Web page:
But a barn is a long way off, and I shouldn't be so bothered by what other people do with their land. After all, it is theirs, and none of my business what they do with their land. Right now I need to focus on what is going on in my current farmlife. Things like a pregnant Angora doe, and a goose-in-waiting. I have fences to mend, bills to pay, feed to stack, mouths to fill, and hay to put up. A pickup, a border collie, a flock of Scottish Blackface sheep, and a million other dreams will all have to wait for now.

It's good to want things, but dangerous to need them.


Blogger Unknown said...

Isn't it funny how most farmers' think you can't farm without a truck? I just got my first farm truck and she's beautiful even if she does have some dings and scratches. (One of those times in life when an opportunity sorta fell in my lap.) I had been doing just fine farming with a 4x4 Chevy Blazer and a small utility trailer. Keep plugging away at your never know when the opportunity will fall in your lap.

February 22, 2009 at 9:08 AM  
Anonymous Anonymous said...

Donna might have hit on something there. Maybe some type of trailer can get you by until the right truck comes along. I have a small truck which is just fine in the city, but even then, there are times when I wish for a car again. Times when I need my load covered in an ice storm, or when I have extra dogs or people to transport and they shouldn't be riding in the back end for safety reasons in the city. But then again, I'd never want to be without a truck! What's a girl to do?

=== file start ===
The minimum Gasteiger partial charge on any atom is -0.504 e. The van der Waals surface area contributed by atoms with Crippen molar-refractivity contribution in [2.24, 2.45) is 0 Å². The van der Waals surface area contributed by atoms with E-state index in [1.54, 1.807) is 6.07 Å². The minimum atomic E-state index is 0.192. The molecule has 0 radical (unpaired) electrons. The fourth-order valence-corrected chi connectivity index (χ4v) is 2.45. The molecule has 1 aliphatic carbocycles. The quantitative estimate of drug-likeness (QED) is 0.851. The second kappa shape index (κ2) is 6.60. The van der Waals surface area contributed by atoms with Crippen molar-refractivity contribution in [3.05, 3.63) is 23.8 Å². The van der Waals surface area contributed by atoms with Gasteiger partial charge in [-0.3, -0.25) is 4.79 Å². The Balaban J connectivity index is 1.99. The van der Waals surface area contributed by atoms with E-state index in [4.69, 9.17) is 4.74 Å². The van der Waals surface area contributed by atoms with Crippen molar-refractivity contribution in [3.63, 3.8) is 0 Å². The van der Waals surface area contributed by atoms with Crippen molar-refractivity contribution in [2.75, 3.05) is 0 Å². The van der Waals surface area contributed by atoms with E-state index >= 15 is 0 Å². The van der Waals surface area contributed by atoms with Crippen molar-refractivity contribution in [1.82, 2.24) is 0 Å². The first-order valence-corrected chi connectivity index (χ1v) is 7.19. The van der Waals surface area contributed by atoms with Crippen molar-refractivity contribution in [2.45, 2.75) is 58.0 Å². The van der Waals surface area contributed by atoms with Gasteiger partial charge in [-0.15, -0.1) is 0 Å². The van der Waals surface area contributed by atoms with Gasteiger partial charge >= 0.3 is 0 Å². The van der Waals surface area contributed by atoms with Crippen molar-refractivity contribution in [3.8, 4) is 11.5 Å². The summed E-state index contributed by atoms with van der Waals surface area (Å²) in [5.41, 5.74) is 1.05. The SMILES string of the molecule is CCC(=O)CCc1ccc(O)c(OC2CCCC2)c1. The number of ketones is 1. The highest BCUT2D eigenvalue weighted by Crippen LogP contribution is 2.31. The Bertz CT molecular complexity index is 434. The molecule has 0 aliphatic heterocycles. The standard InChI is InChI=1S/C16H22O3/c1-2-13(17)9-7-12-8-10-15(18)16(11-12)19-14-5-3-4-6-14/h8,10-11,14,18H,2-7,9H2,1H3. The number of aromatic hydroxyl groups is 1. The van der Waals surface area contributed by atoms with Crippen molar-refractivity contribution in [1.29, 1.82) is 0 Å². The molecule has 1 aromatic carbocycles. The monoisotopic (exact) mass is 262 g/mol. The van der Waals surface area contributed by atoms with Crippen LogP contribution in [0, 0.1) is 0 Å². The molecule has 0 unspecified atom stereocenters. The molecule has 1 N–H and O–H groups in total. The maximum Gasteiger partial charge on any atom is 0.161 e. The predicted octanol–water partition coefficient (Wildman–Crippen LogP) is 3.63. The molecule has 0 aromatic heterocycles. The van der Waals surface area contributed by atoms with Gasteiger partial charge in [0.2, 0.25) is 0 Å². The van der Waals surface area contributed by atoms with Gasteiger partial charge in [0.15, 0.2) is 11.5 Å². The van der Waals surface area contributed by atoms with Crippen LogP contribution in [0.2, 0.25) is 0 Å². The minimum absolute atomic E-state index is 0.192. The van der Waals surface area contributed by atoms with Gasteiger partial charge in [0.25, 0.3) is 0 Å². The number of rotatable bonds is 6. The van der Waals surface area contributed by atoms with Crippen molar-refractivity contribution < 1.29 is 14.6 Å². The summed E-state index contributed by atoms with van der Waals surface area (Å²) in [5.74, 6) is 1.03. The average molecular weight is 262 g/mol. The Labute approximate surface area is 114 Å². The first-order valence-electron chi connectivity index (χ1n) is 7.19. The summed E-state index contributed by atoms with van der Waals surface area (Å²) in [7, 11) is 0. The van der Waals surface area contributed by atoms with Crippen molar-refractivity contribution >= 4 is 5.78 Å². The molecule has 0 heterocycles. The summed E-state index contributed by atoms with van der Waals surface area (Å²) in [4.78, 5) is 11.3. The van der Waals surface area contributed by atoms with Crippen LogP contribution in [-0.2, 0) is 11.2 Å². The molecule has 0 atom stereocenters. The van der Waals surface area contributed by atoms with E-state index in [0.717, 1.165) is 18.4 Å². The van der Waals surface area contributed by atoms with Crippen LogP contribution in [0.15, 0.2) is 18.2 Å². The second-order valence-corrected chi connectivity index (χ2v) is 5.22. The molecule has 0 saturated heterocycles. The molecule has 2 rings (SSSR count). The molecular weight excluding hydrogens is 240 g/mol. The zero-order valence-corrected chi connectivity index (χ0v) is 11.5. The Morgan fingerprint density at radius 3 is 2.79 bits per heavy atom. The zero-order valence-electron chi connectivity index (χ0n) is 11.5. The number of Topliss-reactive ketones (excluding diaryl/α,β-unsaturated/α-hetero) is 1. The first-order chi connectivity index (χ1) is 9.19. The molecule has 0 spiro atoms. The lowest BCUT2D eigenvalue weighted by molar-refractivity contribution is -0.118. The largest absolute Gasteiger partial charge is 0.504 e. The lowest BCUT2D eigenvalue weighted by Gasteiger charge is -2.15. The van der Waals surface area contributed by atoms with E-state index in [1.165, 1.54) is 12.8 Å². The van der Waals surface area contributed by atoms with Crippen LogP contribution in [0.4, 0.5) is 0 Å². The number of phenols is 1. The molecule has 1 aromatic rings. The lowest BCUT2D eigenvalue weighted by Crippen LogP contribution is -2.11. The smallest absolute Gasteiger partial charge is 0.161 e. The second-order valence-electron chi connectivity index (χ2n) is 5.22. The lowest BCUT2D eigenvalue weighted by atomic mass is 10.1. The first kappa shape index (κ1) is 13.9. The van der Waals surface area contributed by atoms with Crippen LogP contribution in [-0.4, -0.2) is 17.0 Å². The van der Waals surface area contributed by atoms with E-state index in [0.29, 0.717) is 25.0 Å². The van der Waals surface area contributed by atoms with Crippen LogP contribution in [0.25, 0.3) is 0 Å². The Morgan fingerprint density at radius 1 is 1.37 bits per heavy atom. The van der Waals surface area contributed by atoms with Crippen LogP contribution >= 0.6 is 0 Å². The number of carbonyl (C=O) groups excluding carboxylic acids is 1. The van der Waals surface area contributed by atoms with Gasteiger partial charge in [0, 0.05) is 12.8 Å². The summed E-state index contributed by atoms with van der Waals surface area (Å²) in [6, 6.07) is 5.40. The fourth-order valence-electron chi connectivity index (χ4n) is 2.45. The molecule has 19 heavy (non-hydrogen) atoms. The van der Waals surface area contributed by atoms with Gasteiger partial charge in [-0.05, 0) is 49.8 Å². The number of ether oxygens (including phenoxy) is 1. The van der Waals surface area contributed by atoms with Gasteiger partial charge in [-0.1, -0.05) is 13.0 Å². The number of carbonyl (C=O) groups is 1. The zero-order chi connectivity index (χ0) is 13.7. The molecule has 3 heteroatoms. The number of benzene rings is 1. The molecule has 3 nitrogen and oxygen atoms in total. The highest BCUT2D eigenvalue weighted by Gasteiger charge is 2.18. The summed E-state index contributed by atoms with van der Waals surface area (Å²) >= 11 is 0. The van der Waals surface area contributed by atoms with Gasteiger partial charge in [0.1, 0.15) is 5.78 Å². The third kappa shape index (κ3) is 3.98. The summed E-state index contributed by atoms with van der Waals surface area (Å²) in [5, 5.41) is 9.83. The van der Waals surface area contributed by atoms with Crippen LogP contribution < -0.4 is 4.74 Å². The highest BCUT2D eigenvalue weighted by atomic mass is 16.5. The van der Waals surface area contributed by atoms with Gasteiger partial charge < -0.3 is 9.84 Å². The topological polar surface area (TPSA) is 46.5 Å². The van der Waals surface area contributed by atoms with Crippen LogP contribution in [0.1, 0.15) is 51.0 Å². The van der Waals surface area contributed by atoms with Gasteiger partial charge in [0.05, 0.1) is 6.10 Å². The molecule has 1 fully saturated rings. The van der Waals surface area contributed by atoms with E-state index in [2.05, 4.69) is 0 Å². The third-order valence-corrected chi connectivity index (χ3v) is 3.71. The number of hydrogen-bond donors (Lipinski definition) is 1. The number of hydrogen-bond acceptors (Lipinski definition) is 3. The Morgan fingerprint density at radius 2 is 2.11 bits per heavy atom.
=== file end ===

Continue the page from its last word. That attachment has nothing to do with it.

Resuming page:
February 22, 2009 at 9:59 AM  
Blogger Stacy said...

Donna and Sandy have good ideas!
I bet you could find an old trailer at a farm auction for cheap, and a bunch of other fun gizmos too.

February 22, 2009 at 10:21 AM  
Anonymous Anonymous said...

The Camry rocks hay, saddles, feed, and dogs. As far as she's concerned, she's a big 'ole farm truck.

And if you're really looking for a truck, see if a trade is possible. Check big city classifieds where people are looking to get rid of trucks that they can't parallel park easily.

I too mourn for converted farmhouses and understand the allure of hay barns. Dust motes + sunbeams + hay + barn cats sleeping = nirvana

February 22, 2009 at 10:51 AM  
Blogger Carrie and Justin said...

Mmmm, I've still got the farm pornography image in my mind ~ I think you hit the nail on the head there mama!!
I think it is a triumph the things we CAN do without the things we think we need. I don't have a truck yet either, and I'm always terribly impressed with myself for all the things I fit in the back of my Jeep, especially when there are two kids in the back seat!

February 22, 2009 at 12:27 PM  
Anonymous Anonymous said...

Trailers can be dangerous and hard to steer/control. You'd be better off with a beat up pickup.

I have a mostly-unused barn, I'm ashamed to say. So far it's been used for storage, with one end used as a woodshop and pottery studio. We really do want animals, we just are kind of incompetent in figuring out how to go about it. We almost got some sheep this weekend, but then my husband claimed the fences needed still more work. I think he's just gaslighting me.

February 22, 2009 at 12:28 PM  
Blogger kate said...


Would you mind sometime pricing this stuff, and how long it lasts, to give a picture to a mostly city girl like me? I have some property in Vermont and you've given me some daydreaming ideas.

Like, how much is a bale of hay? Is there a range of prices? Less if you get more or are regular?

What are scratch grains and rabbit pellets? One for chickens, maybe, other rabbits? How much is that, and how long does it last?

Just trying to get a handle on the expenses. I did some daydreaming about getting animals (bartering) but want to get a feel for operating expenses, since I suspect it's a killer as far as the economy of doing things. Just want to picture it better!


February 22, 2009 at 1:02 PM  
Blogger kate said...

P.S. Maybe we could sponsor a bale or a bag of something too! Or the animal that eats it!

February 22, 2009 at 1:12 PM  
Blogger Jenna Woginrich said...

hey there kate